Previous studies of autosomal dominant Alzheimer’s disease have showed hippocampal atrophy,27
and biochemical abnormalities in the CSF.29
With the establishment of DIAN, a worldwide network of autosomal dominant Alzheimer’s disease centers, we have estimated the timing and order of changes in autosomal dominant Alzheimer’s disease in a large cohort with the disease. Changes begin in the brain at least two decades before the estimated onset of clinical symptoms. With the use of estimates of years from expected symptom onset, the order and magnitude of changes indicate that genetic mutations cause increased Aβ42
, which is followed by brain amyloidosis, tauopathy, brain atrophy, and decreased glucose metabolism. After these biologic changes, cognitive impairment can be detected, which culminates in clinical impairment and eventually dementia. These findings suggest that the diagnosis of clinical dementia is made late in the course of the biologic cascade of autosomal dominant Alzheimer’s disease.
The estimated year from expected symptom onset normalizes the stage of disease on the basis of the parental age of onset. Our findings suggest that once initiated, Alzheimer’s disease processes are likely independent of absolute age but rather depend on the start of processes such as Aβ misfolding and other modulating factors. Furthermore, other findings suggest that amyloid deposition probably occurs years or decades before dementia symptoms are manifest in sporadic Alzheimer’s disease.24
Previous cross-sectional studies in sporadic Alzheimer’s disease have suggested a series of changes that lead to clinical disease.2
Our results support the hypothesis of a pathophysiological cascade and suggest the possibility of a common pathophysiology between autosomal dominant Alzheimer’s disease and the much more common “sporadic” form.
A strength of this study is that it shows relative changes in Alzheimer’s disease processes that occur over a period of four decades. However, interpretations of the results are not certain, because the current analyses are based on cross-sectional data, which do not represent individual longitudinal changes. In addition, although many of our findings in autosomal dominant Alzheimer’s disease are similar to findings in sporadic Alzheimer’s disease, there were some differences. For example, trends for increased levels of Aβ42
in the CSF have not been reported in sporadic Alzheimer’s disease or autosomal dominant Alzheimer’s disease, although this trend was predicted in autosomal dominant Alzheimer’s disease, because familial Alzheimer’s disease mutations cause increased Aβ or Aβ42
Furthermore, unlike sporadic Alzheimer’s disease, autosomal dominant Alzheimer’s disease typically presents with early and pronounced PIB-PET signaling in the neostriatum.28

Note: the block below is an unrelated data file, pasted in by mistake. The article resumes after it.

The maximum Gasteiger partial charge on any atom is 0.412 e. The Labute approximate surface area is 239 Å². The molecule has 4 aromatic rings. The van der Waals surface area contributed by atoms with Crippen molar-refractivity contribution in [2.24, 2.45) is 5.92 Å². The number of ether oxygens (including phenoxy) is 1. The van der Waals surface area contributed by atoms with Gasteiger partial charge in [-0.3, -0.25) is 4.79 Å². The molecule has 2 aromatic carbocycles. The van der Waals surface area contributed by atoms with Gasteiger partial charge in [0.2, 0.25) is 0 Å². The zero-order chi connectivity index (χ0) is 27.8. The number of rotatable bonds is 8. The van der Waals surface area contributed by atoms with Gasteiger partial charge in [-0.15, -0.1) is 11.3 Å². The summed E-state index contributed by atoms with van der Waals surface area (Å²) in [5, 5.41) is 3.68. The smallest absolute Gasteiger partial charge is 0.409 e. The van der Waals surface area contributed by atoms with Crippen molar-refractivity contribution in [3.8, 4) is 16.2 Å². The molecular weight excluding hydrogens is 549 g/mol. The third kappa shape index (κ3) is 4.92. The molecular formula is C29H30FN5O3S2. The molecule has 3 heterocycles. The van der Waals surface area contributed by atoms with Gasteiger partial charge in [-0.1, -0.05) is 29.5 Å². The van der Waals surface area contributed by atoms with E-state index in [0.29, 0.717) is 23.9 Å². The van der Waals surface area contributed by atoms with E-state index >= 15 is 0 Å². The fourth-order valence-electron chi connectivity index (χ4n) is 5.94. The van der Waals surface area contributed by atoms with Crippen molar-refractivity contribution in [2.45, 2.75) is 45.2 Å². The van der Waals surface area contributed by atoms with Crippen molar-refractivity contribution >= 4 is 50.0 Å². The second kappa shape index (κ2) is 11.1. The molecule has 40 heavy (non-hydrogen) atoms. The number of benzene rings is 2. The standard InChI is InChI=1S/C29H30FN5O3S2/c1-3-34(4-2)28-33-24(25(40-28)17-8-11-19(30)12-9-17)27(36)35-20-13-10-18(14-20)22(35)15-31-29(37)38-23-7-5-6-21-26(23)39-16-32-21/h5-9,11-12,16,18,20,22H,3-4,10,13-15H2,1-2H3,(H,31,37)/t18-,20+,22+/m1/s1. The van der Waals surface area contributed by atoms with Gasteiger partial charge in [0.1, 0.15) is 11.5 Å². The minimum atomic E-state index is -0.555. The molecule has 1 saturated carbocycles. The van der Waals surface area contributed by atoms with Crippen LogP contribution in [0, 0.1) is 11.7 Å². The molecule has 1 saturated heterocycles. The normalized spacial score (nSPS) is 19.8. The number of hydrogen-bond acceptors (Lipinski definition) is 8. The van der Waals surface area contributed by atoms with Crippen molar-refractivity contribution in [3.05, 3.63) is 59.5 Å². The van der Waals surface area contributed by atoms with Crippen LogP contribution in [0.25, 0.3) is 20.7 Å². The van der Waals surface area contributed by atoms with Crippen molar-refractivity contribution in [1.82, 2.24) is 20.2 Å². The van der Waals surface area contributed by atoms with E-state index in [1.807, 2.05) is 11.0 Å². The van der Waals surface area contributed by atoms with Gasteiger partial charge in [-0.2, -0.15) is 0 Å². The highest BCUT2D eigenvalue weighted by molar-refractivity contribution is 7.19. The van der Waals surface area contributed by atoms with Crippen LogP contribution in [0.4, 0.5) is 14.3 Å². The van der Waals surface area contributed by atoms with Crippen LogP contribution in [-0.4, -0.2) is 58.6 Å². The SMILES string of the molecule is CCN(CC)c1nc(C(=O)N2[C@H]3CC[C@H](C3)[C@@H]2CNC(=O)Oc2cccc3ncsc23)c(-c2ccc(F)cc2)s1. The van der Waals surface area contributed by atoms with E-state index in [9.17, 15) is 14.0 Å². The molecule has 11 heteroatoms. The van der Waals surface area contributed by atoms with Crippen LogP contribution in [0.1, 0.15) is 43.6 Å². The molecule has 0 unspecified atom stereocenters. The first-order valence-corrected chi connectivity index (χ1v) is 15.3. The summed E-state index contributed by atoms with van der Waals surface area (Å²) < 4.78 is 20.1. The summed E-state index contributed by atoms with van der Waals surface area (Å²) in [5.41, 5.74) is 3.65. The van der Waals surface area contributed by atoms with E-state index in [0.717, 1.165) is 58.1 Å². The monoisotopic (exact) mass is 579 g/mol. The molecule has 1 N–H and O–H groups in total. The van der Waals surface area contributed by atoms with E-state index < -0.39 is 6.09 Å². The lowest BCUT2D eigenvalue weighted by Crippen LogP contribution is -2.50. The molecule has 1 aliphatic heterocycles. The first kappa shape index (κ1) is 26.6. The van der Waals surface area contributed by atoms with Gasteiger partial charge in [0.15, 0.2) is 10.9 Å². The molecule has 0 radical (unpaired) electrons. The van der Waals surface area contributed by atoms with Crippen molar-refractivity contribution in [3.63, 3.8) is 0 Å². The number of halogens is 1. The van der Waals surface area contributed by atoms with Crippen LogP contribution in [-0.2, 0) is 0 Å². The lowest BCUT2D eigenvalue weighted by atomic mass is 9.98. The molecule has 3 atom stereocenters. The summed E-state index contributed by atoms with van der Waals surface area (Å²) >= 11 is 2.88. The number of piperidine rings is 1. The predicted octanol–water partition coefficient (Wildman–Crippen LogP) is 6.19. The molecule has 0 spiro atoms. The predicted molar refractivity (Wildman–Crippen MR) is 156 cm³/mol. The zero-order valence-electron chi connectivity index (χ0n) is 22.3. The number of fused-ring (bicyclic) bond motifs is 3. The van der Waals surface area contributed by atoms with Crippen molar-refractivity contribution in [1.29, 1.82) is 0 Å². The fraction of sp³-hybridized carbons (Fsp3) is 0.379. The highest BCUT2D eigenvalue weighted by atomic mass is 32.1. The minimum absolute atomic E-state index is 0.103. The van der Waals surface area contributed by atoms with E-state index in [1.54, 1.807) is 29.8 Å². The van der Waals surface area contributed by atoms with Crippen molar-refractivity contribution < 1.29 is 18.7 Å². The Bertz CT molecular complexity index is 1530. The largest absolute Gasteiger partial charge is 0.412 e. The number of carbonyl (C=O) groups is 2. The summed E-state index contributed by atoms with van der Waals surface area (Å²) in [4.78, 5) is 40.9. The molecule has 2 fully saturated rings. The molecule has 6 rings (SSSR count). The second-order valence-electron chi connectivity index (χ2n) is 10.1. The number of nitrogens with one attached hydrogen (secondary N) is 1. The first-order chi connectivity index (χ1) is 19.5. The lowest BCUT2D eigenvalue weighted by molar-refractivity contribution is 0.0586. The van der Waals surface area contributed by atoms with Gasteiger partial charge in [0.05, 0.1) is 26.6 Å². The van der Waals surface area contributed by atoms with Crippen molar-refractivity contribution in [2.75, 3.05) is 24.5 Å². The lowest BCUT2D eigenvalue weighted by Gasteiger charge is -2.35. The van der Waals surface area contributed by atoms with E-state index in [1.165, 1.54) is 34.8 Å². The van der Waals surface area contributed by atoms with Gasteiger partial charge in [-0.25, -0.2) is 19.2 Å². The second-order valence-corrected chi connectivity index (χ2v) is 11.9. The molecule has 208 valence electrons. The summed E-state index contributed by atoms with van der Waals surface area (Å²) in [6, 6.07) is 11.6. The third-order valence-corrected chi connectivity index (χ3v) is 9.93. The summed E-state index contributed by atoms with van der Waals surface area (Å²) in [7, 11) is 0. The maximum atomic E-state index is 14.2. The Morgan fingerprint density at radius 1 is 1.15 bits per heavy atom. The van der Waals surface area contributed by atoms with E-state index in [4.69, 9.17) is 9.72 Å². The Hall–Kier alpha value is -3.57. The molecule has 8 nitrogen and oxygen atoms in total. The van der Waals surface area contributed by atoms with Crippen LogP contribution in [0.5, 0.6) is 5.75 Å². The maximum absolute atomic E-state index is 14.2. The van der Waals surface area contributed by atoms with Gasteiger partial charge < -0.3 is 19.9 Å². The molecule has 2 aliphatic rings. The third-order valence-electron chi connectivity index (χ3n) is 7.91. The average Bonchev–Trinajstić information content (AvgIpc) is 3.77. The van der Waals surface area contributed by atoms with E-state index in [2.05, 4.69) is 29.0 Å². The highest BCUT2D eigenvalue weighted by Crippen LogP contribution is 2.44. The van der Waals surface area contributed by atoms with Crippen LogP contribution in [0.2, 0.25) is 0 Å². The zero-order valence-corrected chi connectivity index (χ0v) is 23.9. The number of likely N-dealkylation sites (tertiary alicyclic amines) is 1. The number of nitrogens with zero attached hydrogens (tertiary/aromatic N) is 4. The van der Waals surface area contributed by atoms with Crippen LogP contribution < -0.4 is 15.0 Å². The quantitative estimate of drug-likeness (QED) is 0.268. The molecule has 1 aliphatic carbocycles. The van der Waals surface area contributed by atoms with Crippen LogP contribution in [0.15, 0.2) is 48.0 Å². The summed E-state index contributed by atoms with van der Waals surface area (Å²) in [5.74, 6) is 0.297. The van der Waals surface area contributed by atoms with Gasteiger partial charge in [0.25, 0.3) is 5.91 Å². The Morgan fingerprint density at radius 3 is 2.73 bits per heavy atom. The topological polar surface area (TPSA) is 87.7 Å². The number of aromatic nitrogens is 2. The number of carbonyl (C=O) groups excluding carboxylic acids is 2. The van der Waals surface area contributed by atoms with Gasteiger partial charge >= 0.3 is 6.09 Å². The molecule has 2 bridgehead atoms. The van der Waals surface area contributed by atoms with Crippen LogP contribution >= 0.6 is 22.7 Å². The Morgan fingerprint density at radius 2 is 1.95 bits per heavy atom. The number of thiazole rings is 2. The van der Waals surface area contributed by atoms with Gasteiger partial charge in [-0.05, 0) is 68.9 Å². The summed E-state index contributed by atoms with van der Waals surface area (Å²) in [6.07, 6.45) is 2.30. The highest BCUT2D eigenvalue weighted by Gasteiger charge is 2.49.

Although the findings of this study were largely based on PSEN1
mutations, a comparison with PSEN2
mutations (Table S2 in the Supplementary Appendix
) suggests no differences in results among the mutation gene types. Owing to the younger age of the cohort, the prevalence of confounders such as vascular risk factors was low (<15%) in this cohort and not significantly different between carriers and noncarriers. Although the clinical and pathologic phenotypes of dominantly inherited Alzheimer’s disease are similar to those of sporadic Alzheimer’s disease, the generalizability of the nature and sequence of brain changes in autosomal dominant Alzheimer’s disease remains to be determined for sporadic Alzheimer’s disease.
The definition of the timing and magnitude of pathophysiological changes associated with Alzheimer’s disease has implications for the development and implementation of diagnostic and predictive tests and the design of prevention trials. 31
For example, our data suggest that amyloid deposition will develop and be detectable in all persons with a mutation while still asymptomatic, whereas no noncarriers had positive scans for amyloid deposition. If autosomal dominant Alzheimer’s disease is similar to late-onset Alzheimer’s disease, this finding suggests that Alzheimer’s dementia will eventually develop in persons with positive scans for amyloid deposition. These findings suggest that the targeting of Aβ earlier in the course of the disease may provide better clinical outcomes than the treatment of mild to moderate dementia after substantial neuronal and synaptic loss has occurred.32
In summary, our findings indicate that the Alzheimer’s disease process begins more than 20 years before the clinical onset of dementia. Treatment and prevention trials can incorporate these pathophysiological changes to gauge the likelihood of future clinical success. Secondary prevention trials that are designed to prevent or delay cognitive and clinical impairment may ultimately test the amyloid hypothesis, just as the cholesterol hypothesis of heart disease was tested three decades ago.33